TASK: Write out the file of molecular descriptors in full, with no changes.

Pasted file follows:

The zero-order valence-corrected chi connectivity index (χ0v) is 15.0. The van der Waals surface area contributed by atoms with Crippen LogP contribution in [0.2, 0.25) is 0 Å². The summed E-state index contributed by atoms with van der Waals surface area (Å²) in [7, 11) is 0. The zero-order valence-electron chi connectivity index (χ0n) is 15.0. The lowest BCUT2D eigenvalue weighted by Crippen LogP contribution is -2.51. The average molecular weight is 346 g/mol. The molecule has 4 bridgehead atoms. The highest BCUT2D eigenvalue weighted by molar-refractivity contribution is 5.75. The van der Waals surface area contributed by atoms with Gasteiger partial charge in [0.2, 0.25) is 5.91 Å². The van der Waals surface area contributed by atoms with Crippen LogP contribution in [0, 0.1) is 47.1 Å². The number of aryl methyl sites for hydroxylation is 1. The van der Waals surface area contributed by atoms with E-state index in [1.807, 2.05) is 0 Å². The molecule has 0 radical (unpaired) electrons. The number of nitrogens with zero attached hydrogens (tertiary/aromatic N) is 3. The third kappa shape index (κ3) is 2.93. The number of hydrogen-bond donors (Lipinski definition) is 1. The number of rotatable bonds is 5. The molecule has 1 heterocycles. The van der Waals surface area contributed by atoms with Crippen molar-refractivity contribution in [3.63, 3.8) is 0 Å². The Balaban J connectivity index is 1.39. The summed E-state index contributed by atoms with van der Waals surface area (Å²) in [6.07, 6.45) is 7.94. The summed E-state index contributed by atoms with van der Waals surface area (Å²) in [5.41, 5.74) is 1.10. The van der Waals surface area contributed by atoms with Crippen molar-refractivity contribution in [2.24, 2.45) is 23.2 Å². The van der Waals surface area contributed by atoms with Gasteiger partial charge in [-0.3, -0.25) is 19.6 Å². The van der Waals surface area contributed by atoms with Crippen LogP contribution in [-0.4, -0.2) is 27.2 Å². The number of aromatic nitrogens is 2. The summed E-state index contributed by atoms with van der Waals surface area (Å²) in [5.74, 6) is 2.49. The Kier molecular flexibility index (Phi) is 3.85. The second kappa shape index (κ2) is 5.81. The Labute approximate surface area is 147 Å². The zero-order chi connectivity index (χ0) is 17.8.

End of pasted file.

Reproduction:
The zero-order valence-corrected chi connectivity index (χ0v) is 15.0. The van der Waals surface area contributed by atoms with Crippen LogP contribution in [0.2, 0.25) is 0 Å². The summed E-state index contributed by atoms with van der Waals surface area (Å²) in [7, 11) is 0. The zero-order valence-electron chi connectivity index (χ0n) is 15.0. The lowest BCUT2D eigenvalue weighted by Crippen LogP contribution is -2.51. The average molecular weight is 346 g/mol. The molecule has 4 bridgehead atoms. The highest BCUT2D eigenvalue weighted by molar-refractivity contribution is 5.75. The van der Waals surface area contributed by atoms with Gasteiger partial charge in [0.2, 0.25) is 5.91 Å². The van der Waals surface area contributed by atoms with Crippen LogP contribution in [0, 0.1) is 47.1 Å². The number of aryl methyl sites for hydroxylation is 1. The van der Waals surface area contributed by atoms with E-state index in [1.807, 2.05) is 0 Å². The molecule has 0 radical (unpaired) electrons. The number of nitrogens with zero attached hydrogens (tertiary/aromatic N) is 3. The third kappa shape index (κ3) is 2.93. The number of hydrogen-bond donors (Lipinski definition) is 1. The number of rotatable bonds is 5. The molecule has 1 heterocycles. The van der Waals surface area contributed by atoms with Crippen molar-refractivity contribution in [3.63, 3.8) is 0 Å². The Balaban J connectivity index is 1.39. The summed E-state index contributed by atoms with van der Waals surface area (Å²) in [6.07, 6.45) is 7.94. The summed E-state index contributed by atoms with van der Waals surface area (Å²) in [5.41, 5.74) is 1.10. The van der Waals surface area contributed by atoms with Crippen molar-refractivity contribution in [2.24, 2.45) is 23.2 Å². The van der Waals surface area contributed by atoms with Gasteiger partial charge in [-0.3, -0.25) is 19.6 Å². The van der Waals surface area contributed by atoms with Crippen LogP contribution in [-0.4, -0.2) is 27.2 Å². The number of aromatic nitrogens is 2. The summed E-state index contributed by atoms with van der Waals surface area (Å²) in [5.74, 6) is 2.49. The Kier molecular flexibility index (Phi) is 3.85. The second kappa shape index (κ2) is 5.81. The Labute approximate surface area is 147 Å². The zero-order chi connectivity index (χ0) is 17.8.